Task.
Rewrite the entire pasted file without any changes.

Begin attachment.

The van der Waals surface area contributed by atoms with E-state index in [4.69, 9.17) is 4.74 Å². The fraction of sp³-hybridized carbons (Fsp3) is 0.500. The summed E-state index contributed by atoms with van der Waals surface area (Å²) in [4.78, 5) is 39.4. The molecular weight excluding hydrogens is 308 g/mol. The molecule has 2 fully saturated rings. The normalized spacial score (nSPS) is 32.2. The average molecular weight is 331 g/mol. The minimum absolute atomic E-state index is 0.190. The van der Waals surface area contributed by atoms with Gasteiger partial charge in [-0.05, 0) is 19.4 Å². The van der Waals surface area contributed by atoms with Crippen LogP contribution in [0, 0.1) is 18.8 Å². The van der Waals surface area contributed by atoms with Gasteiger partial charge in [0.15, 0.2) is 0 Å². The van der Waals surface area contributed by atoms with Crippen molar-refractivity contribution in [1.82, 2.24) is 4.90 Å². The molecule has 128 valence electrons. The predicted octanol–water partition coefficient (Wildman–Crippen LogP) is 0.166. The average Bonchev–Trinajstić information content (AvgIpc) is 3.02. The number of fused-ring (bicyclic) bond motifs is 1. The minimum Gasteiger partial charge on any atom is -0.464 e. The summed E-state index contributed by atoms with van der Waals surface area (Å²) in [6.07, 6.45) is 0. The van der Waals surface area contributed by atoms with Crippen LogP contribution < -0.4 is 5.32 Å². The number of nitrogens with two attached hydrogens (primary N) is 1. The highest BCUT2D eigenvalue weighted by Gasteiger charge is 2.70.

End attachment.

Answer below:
The van der Waals surface area contributed by atoms with E-state index in [4.69, 9.17) is 4.74 Å². The fraction of sp³-hybridized carbons (Fsp3) is 0.500. The summed E-state index contributed by atoms with van der Waals surface area (Å²) in [4.78, 5) is 39.4. The molecular weight excluding hydrogens is 308 g/mol. The molecule has 2 fully saturated rings. The normalized spacial score (nSPS) is 32.2. The average molecular weight is 331 g/mol. The minimum absolute atomic E-state index is 0.190. The van der Waals surface area contributed by atoms with Gasteiger partial charge in [-0.05, 0) is 19.4 Å². The van der Waals surface area contributed by atoms with Crippen LogP contribution in [0, 0.1) is 18.8 Å². The van der Waals surface area contributed by atoms with Gasteiger partial charge in [0.15, 0.2) is 0 Å². The van der Waals surface area contributed by atoms with Crippen molar-refractivity contribution in [1.82, 2.24) is 4.90 Å². The molecule has 128 valence electrons. The predicted octanol–water partition coefficient (Wildman–Crippen LogP) is 0.166. The average Bonchev–Trinajstić information content (AvgIpc) is 3.02. The number of fused-ring (bicyclic) bond motifs is 1. The minimum Gasteiger partial charge on any atom is -0.464 e. The summed E-state index contributed by atoms with van der Waals surface area (Å²) in [6.07, 6.45) is 0. The van der Waals surface area contributed by atoms with Crippen LogP contribution < -0.4 is 5.32 Å². The number of nitrogens with two attached hydrogens (primary N) is 1. The highest BCUT2D eigenvalue weighted by Gasteiger charge is 2.70.